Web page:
Understanding strength training is important since The American College of Sports Medicine, the nation’s leading authority on fitness, states the following. “Aerobic exercise 20-30 minutes per day, 3 times a week, is not enough to promote optimum fitness.” Consequently, we all need resistive weight exercises at least three times a week for 15-20 minutes. If done correctly, this will increase strength in all the major muscle groups. Especially relevant is the fact that strengthening in this manner also promotes good posture. Probably more than ever before in our history, Americans suffer from degenerative conditions such as osteoporosis, osteoarthritis, and low back pain. As a result, we need to strengthen muscles to decrease pressure on joints and prevent thinning of bones (osteoporosis).
According to recommendations, each strength training session should consist of ten exercises that work each of the major muscle groups. So, consider working the following muscle groups.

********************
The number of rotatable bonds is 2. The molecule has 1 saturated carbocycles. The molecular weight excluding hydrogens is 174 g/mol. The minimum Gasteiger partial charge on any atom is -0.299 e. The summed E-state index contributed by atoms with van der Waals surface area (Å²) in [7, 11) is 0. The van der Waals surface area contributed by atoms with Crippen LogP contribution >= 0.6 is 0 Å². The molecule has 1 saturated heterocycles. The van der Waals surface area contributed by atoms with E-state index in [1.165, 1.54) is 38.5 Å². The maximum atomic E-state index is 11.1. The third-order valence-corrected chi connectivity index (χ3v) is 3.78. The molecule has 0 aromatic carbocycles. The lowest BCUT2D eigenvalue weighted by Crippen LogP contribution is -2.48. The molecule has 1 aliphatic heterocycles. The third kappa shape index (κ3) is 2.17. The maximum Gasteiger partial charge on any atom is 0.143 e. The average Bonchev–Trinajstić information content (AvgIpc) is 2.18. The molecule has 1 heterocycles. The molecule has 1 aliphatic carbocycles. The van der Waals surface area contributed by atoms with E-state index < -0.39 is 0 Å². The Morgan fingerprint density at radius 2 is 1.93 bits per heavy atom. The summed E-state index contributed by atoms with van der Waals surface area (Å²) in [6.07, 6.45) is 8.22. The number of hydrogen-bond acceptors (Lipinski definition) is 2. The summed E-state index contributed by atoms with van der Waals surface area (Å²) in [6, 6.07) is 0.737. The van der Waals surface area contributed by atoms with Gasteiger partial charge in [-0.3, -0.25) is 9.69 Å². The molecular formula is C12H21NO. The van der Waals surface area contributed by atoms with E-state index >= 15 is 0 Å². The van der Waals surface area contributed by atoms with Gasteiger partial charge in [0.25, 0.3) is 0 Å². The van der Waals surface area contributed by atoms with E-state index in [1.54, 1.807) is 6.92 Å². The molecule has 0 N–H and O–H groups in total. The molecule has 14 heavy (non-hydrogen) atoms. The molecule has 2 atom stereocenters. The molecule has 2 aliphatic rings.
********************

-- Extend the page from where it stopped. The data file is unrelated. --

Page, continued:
1) Upper back (latissimus dorsi, or lats) and chest (pectorals)
2) Lower back (lumbar muscle) and abdomen
3) Front and back of thighs (quadriceps and hamstring)
4) Shoulders (deltoids)
5) Front and back of the arms (biceps and triceps)
Furthermore, The American College of Sports Medicine suggests that satisfactory strength development is achievable from one set of eight to twelve repetitions per exercise.
Understanding Strength Training – Is It Appropriate?
In addition to the benefit that results from decreasing the probability of degenerative conditions, studies have shown that combining aerobic activity with strength training is a very effective way to burn calories. Most noteworthy is that this combination burns more calories that aerobic activity alone.
In conclusion, consider pulling those old weights out of your closet or basement and adding a well-balanced strength routine to your aerobic program. Also, remember to check with your physician before starting this or any exercise program.
Thomas Suspenski, PT, ATC
797 E Lancaster Ave. Suite 2
Please refer to patient education for other brief articles in our educational series. It is through these articles, in part, that we keep our patients (and others) informed of common injuries and conditions, their treatment and healthcare in general.